As a precautionary response to COVID-19, Ohio EPA is currently operating with most staff working remotely. If you are working with our staff on a current project and you know the name of the employee you are working with, email them at or call them directly. The Agency website has contact information for every district, division, and office. To report a spill or environmental emergency, contact the spill hotline (800) 282-9378 or (614) 224-0946. This number should only be used for emergencies. For all other calls, please contact Ohio EPA’s main phone line at (614) 644-3020 or the main line for the division or office you are trying to reach.

After March 23, our district offices and Central Office will be temporarily closed and will have increasingly limited ability to receive deliveries, plans, etc. All entities are encouraged to submit plans, permit applications, etc., electronically where there are existing avenues to do so, such as the eBusiness Center (eBiz). Please refer to the list of available services on the main eBiz webpage. We encourage you to make use of all that apply, even if you have not used eBiz in the past. Plans under 25 MB can be emailed. For large plans over 25 MB, entities should work with the reviewer/division to upload via LiquidFiles. Directions for submitting docs via LiquidFiles is available on YouTube. We apologize for the inconvenience and thank you in advance for your understanding. If you wish to send hard copies of documents to any of Ohio EPA’s district offices, the best method to ensure we receive these documents is to send them via U.S. Mail. Since all offices are closed, deliveries outside of U.S. Mail (FedEx, UPS) will likely be returned because the offices are closed and deliveries cannot be made.

MEDIA CONTACT: Heather Lauer

Grants Available for Diesel Emission Reductions

Information Session Set for Sept. 7, 2016

Ohio EPA invites owners of heavy duty diesel vehicle fleets in eligible Ohio counties to apply for Diesel Emission Reduction Grants (DERG) to help reduce emissions. Projects funded by the grants will help improve air quality through vehicle replacement, repowering engines, retrofitting emission controls or installing anti-idle equipment.

Ohio has up to $12 million to distribute this cycle, with $4 million of that allocated to public transit projects, in keeping with statewide needs identified by the Ohio Department of Transportation, and $4 million to school bus projects, in keeping with Ohio EPA’s concern with protecting children, who are among those most vulnerable to the pollutants in diesel exhaust. Grants of between $50,000 and $1 million will be awarded. Funding comes from the Federal Highway Administration’s Congestion Mitigation and Air Quality (CMAQ) program in Ohio. Applications must be submitted no later than Oct. 7, 2016, and must demonstrate fleet eligibility, how the proposed project conforms to federal guidelines, and how the applicant will meet the required match of at least 20 percent of the project cost. Private sector diesel fleets may apply through a public sector sponsor (forming a Public Private Partnership).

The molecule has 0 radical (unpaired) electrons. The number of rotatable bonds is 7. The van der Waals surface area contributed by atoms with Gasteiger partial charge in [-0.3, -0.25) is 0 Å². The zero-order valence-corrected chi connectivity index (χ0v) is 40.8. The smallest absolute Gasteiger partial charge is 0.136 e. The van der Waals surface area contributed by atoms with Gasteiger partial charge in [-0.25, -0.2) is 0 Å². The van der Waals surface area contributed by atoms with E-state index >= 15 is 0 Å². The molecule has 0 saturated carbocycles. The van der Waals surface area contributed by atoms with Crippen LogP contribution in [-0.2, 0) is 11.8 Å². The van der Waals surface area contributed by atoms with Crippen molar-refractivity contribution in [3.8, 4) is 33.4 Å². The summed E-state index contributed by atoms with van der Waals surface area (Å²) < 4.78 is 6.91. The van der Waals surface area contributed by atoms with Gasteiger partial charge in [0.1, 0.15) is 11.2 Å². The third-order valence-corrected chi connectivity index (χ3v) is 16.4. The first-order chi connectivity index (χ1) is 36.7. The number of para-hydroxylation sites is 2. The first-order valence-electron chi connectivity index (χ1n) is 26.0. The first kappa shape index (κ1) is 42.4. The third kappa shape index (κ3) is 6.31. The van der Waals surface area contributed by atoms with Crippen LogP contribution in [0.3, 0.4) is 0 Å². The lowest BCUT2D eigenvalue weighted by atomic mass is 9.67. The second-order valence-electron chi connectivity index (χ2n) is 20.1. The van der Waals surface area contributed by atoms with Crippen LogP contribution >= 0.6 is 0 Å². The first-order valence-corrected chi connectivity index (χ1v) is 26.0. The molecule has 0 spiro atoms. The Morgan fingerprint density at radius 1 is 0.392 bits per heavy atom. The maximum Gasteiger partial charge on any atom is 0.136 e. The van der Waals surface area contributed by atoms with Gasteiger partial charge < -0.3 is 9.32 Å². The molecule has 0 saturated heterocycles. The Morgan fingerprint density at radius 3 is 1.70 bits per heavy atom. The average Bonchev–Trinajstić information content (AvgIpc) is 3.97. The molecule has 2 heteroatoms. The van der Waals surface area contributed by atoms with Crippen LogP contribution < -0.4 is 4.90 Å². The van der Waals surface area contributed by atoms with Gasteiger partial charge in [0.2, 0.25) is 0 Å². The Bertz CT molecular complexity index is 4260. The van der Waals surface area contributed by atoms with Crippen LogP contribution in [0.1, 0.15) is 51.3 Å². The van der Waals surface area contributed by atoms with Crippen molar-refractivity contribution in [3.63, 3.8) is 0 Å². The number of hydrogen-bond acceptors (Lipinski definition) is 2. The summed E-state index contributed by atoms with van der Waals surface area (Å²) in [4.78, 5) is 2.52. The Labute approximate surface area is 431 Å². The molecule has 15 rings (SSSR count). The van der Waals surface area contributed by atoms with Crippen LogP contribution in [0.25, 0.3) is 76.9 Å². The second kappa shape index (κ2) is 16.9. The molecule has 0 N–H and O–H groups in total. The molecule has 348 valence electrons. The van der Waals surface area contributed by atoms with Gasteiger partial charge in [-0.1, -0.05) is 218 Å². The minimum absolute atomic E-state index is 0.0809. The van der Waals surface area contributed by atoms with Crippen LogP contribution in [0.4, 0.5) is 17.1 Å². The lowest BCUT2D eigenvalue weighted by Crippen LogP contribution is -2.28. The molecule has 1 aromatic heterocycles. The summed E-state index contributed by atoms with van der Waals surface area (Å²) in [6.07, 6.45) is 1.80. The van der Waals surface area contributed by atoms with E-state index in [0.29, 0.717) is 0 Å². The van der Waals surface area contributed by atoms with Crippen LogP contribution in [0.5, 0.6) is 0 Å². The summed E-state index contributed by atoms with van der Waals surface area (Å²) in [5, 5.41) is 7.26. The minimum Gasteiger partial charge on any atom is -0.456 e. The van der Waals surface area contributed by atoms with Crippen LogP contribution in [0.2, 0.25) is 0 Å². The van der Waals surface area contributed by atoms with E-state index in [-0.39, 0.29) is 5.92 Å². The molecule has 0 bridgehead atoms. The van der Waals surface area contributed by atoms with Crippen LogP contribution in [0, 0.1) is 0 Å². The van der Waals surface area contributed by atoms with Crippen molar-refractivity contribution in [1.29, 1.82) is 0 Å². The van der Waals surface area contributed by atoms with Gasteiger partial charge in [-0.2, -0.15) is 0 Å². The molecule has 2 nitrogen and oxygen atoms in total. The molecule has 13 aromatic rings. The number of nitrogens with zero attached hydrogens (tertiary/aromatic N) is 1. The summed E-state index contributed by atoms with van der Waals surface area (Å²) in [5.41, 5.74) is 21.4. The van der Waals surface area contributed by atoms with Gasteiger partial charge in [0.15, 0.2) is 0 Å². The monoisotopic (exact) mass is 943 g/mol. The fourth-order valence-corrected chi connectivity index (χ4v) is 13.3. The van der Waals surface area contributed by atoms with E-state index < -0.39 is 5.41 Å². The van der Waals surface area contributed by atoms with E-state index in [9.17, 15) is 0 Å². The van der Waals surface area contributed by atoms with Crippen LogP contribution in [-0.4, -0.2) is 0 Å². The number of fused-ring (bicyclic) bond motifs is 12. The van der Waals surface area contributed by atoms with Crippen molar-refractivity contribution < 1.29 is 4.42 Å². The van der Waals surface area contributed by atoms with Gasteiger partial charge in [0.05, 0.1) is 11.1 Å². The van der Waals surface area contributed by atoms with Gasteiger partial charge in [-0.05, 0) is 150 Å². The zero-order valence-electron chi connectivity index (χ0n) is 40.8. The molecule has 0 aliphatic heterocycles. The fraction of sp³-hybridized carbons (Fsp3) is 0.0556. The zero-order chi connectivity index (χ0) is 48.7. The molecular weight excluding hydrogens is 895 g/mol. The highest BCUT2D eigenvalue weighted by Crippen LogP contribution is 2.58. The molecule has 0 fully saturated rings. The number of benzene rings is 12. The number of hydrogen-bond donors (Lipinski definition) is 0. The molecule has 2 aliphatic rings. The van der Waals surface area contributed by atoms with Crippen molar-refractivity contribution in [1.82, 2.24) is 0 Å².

An information session for interested applicants will be held at noon on Wednesday, Sept. 7, 2016, at the Ohio Department of Transportation headquarters, 1980 W. Broad St., Columbus.

In addition, two conference calls are being offered on Wednesday, Sept. 14 and Tuesday, Sept. 20 to answer applicants’ questions. Frequently asked questions and answers from these sessions will be posted on the program website. To receive email updates about the DERG program, send contact information to

Beginning this cycle, all applications must be submitted online. Applicants with more than one type of project should submit separate applications. No applicant will be awarded more than $1 million.


The Ohio Environmental Protection Agency was created in 1972 to consolidate efforts to protect and improve air quality, water quality and waste management in Ohio. Since then, air pollutants dropped by as much as 90 percent; large rivers meeting standards improved from 21 percent to 89 percent; and hundreds of polluting, open dumps were replaced with engineered landfills and an increased emphasis on waste reduction and recycling.

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